Being in Montana was escaping the everyday routine of being home in Australia. There was no work, only time for fun to be had! Typically, a week in Bozeman was class for a couple of hours during the day, any time surrounding either side of class was usually spent with friends, eating, drinking, watching movies, going for coffee or just hanging out. Weekends usually consisted of partying or just chilling watching movies, with occasional weekends away. Other people spent most of their time on the ski fields. Personally, the idea of skiing sounded like fun, but in reality, I sucked at it and having three year olds whiz pass you on the bunny slope while you are struggling to even stand up is a massive deterrent. Alternatively, I spent a lot of my time at Walmart. Seriously, that place is like a black hole that sucks you in for hours at a time, taking chunks of your money along with it.
While you’d think the Australian and American college lifestyles would be very similar, the reality is very different and the American college culture does not disappoint. The biggest difference I found between American and Australian universities is the college pride in the States. Everywhere you go in America, houses are swamped in the colours of their local University. Going to events, supporting your college really reinforces the pride there is. For me, the event that I most frequented whilst abroad was the basketball. It was never dull, the entire stadium would be decked out in Blue and Yellow (MSU colours), there’d be cheerleaders and the dance squad doing their thing, the school band (who would yell out to the opposition telling them they sucked, which was very amusing), Champ (the school mascot) would be walking around, sometimes there was even a blimp that would be floating about and when MSU would score a point, the crowd would jump up and down, cheering so loudly that feeling anything but pride for your University would be impossible.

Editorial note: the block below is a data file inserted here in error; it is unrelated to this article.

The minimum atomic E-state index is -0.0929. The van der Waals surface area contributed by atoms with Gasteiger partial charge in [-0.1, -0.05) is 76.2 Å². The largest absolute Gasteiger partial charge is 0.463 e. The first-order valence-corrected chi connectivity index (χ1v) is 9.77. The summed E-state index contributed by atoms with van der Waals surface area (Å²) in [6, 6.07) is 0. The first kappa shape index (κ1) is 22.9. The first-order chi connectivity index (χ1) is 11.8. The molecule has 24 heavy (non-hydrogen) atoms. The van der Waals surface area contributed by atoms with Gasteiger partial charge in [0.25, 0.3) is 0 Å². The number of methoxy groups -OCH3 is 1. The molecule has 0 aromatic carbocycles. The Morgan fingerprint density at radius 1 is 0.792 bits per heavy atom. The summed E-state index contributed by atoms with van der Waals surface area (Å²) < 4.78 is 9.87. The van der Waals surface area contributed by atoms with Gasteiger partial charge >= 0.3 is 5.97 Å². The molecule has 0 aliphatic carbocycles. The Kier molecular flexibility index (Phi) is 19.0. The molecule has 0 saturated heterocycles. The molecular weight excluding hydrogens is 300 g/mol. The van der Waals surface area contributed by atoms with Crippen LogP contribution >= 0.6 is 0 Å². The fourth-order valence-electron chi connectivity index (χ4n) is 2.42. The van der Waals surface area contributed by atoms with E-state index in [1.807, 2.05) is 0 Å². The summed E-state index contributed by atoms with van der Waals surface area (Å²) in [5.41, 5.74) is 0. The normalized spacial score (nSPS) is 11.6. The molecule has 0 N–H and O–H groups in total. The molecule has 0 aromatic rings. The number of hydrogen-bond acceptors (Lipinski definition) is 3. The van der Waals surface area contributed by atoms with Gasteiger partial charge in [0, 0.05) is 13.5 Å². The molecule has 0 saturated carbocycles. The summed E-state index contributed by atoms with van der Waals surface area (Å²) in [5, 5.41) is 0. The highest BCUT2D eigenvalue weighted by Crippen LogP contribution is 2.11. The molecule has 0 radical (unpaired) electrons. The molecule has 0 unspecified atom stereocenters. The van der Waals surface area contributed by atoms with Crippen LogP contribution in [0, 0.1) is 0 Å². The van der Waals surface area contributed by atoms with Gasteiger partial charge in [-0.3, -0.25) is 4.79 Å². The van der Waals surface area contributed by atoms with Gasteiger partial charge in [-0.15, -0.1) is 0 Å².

It’s been over a year now since I did my study abroad, and there’s never a day where I don’t find myself reminiscing, or planning future trips back. If I could go back in time to change anything, there’s honestly not a single thing I’d do differently – except maybe stop time so that we could enjoy being in Bozeman forever.
I will post more about my student exchange in the future, but if there is anything that I’d hope you’ve taken away from this blogpost it’s to get up and go! Go on exchange and experience what else is out there! Experience what it’s like to live in another country!
Oh and also, just in case you were wondering, I did go to a FRAT party and drink out of a red cup. Although the party only lasted like half an hour before the cops came and busted it, I did finish my drink …. so mission completed!
If you’re reading this and just getting ready to go on an exchange to America, I have a challenge for you. My proudest accomplishment whilst abroad was that I managed to eat at least one slice of pizza everyday for three weeks (you may think that that sounds gross, but their pizza is so good you don’t understand until you’ve been somewhere where it’s on offer, for free, all you can eat, all day every day). If you can beat that, I will buy you a pizza of your choice in Australia! It’s an unresistible reward for a challenge that you know is worth it 😉
Happy Travels,
Kachina 🙂